Lisbon, August 24 (ANI): A team of archeologists has unearthed what is believed to have been the headquarters of Luso-British troop commander General Wellington in the early 19th century, in a dig inside the Alqueidao Forte in Portugal.
Located between Mafra and Torres Vedras, the fort is thought to have sheltered General Wellington's troops serving the Torres Vedras line during the French invasions, between 1807 and 1814.
According to a report in The Portugal News Online, the General's private quarters, a store room, a warehouse and a weapons locker were defined during the excavation.
The division had been previously outlined in maps, but this is the first time excavations were attempted to unearth them.
Of the weaponry storeroom, archeologist Artur Rocha said that "strategically, it is one of the most important points within the fort as it offered privileged views in comparison to other war weaponry storerooms and the cannons positioned on the Torres Vedras line."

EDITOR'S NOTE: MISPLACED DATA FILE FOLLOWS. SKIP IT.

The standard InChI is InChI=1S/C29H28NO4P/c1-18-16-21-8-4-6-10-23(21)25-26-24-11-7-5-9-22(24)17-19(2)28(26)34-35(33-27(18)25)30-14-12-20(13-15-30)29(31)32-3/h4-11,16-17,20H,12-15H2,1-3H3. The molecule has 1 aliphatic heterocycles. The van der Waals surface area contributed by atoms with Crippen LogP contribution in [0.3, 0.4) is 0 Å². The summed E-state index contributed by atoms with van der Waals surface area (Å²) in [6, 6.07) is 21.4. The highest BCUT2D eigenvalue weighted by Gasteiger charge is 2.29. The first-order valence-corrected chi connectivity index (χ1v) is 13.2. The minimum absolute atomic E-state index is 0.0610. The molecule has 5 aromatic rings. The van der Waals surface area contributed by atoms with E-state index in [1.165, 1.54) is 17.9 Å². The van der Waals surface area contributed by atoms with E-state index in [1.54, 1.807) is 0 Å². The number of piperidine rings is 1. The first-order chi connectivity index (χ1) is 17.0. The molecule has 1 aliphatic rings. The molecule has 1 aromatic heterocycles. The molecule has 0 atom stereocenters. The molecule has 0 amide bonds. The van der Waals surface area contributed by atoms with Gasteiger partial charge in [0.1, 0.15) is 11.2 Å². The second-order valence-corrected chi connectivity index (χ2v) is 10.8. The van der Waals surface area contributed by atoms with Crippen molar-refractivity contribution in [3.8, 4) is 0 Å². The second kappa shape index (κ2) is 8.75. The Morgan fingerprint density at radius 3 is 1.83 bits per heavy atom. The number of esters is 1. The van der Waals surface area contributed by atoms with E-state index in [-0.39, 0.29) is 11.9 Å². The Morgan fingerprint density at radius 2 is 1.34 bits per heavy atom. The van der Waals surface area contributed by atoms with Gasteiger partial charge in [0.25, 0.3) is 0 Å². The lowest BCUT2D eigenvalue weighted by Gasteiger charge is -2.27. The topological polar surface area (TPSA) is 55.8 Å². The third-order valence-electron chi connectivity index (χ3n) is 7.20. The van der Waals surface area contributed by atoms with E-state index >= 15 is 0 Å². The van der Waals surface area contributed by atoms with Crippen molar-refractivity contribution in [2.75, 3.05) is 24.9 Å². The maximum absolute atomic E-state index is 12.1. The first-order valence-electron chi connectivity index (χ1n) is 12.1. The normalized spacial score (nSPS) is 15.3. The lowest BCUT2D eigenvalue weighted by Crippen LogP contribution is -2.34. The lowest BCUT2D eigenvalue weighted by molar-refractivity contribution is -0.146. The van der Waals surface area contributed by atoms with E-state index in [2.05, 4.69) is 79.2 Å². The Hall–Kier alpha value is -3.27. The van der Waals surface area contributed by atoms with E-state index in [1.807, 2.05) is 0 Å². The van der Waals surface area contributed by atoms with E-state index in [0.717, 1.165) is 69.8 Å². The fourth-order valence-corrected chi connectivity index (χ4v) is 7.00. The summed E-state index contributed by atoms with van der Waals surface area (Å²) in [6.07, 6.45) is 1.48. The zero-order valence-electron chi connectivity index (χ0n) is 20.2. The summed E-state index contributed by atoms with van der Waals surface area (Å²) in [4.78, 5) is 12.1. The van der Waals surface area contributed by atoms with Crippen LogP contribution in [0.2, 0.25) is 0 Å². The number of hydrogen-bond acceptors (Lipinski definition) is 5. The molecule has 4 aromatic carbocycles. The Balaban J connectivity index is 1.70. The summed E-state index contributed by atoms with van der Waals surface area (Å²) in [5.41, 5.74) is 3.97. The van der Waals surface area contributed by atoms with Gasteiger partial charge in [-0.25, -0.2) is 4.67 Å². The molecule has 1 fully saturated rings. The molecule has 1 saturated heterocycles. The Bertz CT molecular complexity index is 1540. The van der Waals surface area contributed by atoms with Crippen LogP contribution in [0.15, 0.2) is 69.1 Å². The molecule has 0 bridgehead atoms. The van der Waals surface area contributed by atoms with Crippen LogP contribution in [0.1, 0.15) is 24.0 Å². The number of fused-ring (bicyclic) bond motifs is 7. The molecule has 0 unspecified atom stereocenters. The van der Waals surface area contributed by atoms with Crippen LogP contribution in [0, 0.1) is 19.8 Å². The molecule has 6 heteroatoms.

"That is why we believe the room was General Wellington's command post," he said.
The 'Torres Vedras Line' was made up of 152 forts built between Torres Verdras and Vila Franca de Xira, between 1809 and 1812, with the intention of defending Lisbon from invading troops.
The weaponry storeroom that was recently uncovered is said to be one of the largest identified to date.
The good state of conservation that the storeroom was found in has allowed the archeologists to study construction techniques and materials that were used for construction at that time. (ANI)